What he is talking about is Demand side economics, or Keynesian Economics. Named for Economist John Maynard Keynes, who developed his economic theories during the Great Depression of the 1930s, the chief underpinning of this theory is that the demand for goods and services drives economic activity. Keynes believed that unemployment is the result of inadequate demand for goods and services. To solve this, he believed that governments should increase spending to spur economic activity by artificially creating demand.

The problem with this is that low demand causes a matching reduction in production. If a government tries to spur demand artificially by putting money into the economy, the increased demand in the face of reduced supply sees more money chasing a limited supply, which is a key driver for inflation.

Especially since he is providing the increased spending through application of Modern Monetary Theory. Modern Monetary Theory (MMT). says that government spending can be financed by printing money rather than borrowing. Biden is doing both.

The US government has increased our debt by $1 trillion in the past 57 days. Our debt today stands at $32.8 trillion, and on June 27, it was $31.8 trillion. At the same time, the M2 money supply has increased from $20.5 trillion in the summer of 2021 to $20.9 trillion today.

So we have large scale government spending coupled with an increase in circulating money supply.

That’s Bidenomics.

Biden and the rest of the Keynesians are wrong- demand isn’t the problem. Demand remains strong, as evidence from the credit sector indicates that credit card debt is skyrocketing.

According to recent data from Credit Karma, Gen Z and millennials have experienced a significant increase in credit card debt in the second quarter of 2023. Average credit card debt for Gen Z now exceeds $3,300 — a 4.2% rise — while millennials hiked up credit card debt by 2.5% to an average of nearly $7,000.

This marks the first time since 2001 in which credit card debt didn’t fall in the first quarter. In fact, the only times card debt didn’t fall in the first quarter of the year since the New York Fed report began were 2000 and 2001. Every year since, card debt fell at least a little bit — until this year.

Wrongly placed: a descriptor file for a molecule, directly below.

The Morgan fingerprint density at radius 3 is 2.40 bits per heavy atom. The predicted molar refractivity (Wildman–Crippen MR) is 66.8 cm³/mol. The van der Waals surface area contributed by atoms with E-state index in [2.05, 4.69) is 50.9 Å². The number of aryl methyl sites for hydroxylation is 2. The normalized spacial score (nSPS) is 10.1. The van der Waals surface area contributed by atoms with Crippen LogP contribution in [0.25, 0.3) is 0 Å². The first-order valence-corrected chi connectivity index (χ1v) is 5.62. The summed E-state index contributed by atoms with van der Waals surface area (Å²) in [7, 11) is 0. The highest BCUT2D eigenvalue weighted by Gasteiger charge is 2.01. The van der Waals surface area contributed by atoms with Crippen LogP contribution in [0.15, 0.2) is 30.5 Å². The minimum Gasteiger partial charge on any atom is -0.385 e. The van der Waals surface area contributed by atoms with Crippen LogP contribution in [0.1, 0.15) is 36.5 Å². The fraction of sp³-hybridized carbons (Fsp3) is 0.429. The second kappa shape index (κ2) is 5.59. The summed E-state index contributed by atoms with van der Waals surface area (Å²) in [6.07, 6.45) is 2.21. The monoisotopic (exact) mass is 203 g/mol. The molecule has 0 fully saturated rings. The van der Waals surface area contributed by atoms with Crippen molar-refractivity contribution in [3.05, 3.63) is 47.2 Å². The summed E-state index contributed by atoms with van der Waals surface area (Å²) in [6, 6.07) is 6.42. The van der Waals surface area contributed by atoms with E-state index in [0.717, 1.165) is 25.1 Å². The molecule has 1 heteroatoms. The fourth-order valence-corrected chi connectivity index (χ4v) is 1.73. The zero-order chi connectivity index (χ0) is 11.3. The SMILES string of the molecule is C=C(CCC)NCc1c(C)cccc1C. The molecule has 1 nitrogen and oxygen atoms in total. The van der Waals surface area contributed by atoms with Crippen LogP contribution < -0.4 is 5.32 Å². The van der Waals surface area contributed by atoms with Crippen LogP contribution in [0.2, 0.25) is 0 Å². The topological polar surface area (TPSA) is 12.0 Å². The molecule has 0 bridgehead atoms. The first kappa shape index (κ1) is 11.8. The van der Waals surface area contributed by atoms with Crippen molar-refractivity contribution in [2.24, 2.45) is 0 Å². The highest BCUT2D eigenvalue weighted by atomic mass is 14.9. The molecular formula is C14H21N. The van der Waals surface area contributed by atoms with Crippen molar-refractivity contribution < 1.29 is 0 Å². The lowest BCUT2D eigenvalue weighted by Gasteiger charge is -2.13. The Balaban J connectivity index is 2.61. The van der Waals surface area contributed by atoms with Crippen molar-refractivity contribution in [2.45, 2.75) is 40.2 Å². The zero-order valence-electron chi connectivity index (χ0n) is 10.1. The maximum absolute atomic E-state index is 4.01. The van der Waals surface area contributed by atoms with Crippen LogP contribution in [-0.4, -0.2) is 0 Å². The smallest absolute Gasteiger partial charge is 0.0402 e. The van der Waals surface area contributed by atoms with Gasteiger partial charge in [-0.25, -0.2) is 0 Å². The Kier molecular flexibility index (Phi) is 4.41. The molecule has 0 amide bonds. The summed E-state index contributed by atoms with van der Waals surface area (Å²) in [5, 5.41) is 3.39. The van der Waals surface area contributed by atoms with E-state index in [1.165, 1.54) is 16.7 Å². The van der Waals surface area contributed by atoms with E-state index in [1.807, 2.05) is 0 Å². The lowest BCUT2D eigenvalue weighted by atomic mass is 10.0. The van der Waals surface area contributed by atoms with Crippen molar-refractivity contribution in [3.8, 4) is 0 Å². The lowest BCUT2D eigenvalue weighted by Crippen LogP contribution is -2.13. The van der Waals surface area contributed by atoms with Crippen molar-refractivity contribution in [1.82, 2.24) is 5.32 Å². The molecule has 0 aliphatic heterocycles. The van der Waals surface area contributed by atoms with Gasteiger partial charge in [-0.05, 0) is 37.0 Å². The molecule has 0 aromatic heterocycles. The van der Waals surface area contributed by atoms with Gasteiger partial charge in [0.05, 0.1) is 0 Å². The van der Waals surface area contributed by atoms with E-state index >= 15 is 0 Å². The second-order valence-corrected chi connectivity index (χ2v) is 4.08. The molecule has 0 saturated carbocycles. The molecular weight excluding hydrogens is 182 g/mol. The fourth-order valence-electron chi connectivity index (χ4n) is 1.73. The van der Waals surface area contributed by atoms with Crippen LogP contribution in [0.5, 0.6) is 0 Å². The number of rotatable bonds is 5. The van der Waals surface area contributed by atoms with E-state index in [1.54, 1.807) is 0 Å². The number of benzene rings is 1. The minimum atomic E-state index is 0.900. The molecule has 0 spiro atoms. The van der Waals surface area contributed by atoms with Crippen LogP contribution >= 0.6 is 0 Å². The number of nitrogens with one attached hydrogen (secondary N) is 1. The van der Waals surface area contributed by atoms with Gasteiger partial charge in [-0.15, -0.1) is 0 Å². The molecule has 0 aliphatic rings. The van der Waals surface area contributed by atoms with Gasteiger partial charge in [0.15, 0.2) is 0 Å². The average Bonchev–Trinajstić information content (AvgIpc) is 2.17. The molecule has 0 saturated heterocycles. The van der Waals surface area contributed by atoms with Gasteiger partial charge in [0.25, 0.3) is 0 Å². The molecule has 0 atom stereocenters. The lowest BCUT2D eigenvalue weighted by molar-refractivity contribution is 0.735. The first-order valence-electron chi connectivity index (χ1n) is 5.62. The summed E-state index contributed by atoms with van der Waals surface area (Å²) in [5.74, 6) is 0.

The money in circulation (M1) has decreased from $19.4 trillion to $18.5 trillion, so overall savings are increasing while credit card debt is rising. So the overall savings of Americans is increasing while at the same time credit card balances of GenZ and Millennials is increasing to record levels. This indicates that people born before 1981 are beginning to sit on bank accounts, while those born after 1981 are continuing to spend using credit cards.

So what will happen as a result? Rising interest rates, coupled with increasing credit card balances, will cause increasing credit card defaults and banks tightening up their exposure to risk. We are seeing that already, as numbers from the Fed indicate.

According to the most recent delinquency data from the Fed, the 30-day delinquency rate (or the percentage of total outstanding credit card balances currently at least 30 days overdue) rose from 2.25% to 2.43% in the first quarter of 2023. That’s the sixth straight quarter of increases, keeping rates above 2% for the third straight quarter.

That’s Bidenomics.

Categories: economics


Boneman · August 7, 2023 at 6:41 am

It’s like a juggler…. that juggles three balls at once… then four… then five… then six… ad infinitum. Eventually all the balls end up on the floor.

    It's just Boris · August 7, 2023 at 8:22 am

    Plus, the balls are hand grenades, the juggler makes sure they land in the audience when he’s losing them, and the juggler doesn’t have to clean up the mess afterwards.

Anonymous · August 7, 2023 at 9:43 am

Modern Monetary Theory (MMT) says that government spending can be financed by printing money rather than borrowing

Santa Claus Theory says that Christmas presents come from a magic toy workshop at the North Pole, but kids figure out their parents are the actual providers. Suppose you’re on Gilligan’s Island, and suppose you declare palm tree fronds to be currency. Are you better off? Any issuance of currency which is not directly exchangeable for a valuable material item is counterfeiting. This includes fractional reserve. Currency issuance is a tax on people who save in dollars, typically the middle class. Congress spends the new currency on pork, typically making war, which enriches people who save by holding defense company stocks, typically the rich.

T Town · August 7, 2023 at 4:04 pm

The problem with nearly all of the economists is that they fail to recognize that the economy is directly tied to the price of oil and natural gas now. Besides the obvious fact that oil is used to produce gasoline and diesel which is needed to move products to market, as well as being used in machinery needed for farming, mining, etc. Plus, petroleum products are used in the manufacture of plastics and a whole slew of other things. Natural gas is used in the generation of electricity, plus the manufacture of fertilizer, among other things. The list of things that are directly, or indirectly, tied to the cost of petroleum products and natural gas is staggering;
Yet you rarely see anybody point out the fact that inflation can be tied back to the price of oil and natural gas.

anonymous coward · August 7, 2023 at 8:33 pm

“neither a borrower nor a lender be” Good advice for people and governments.

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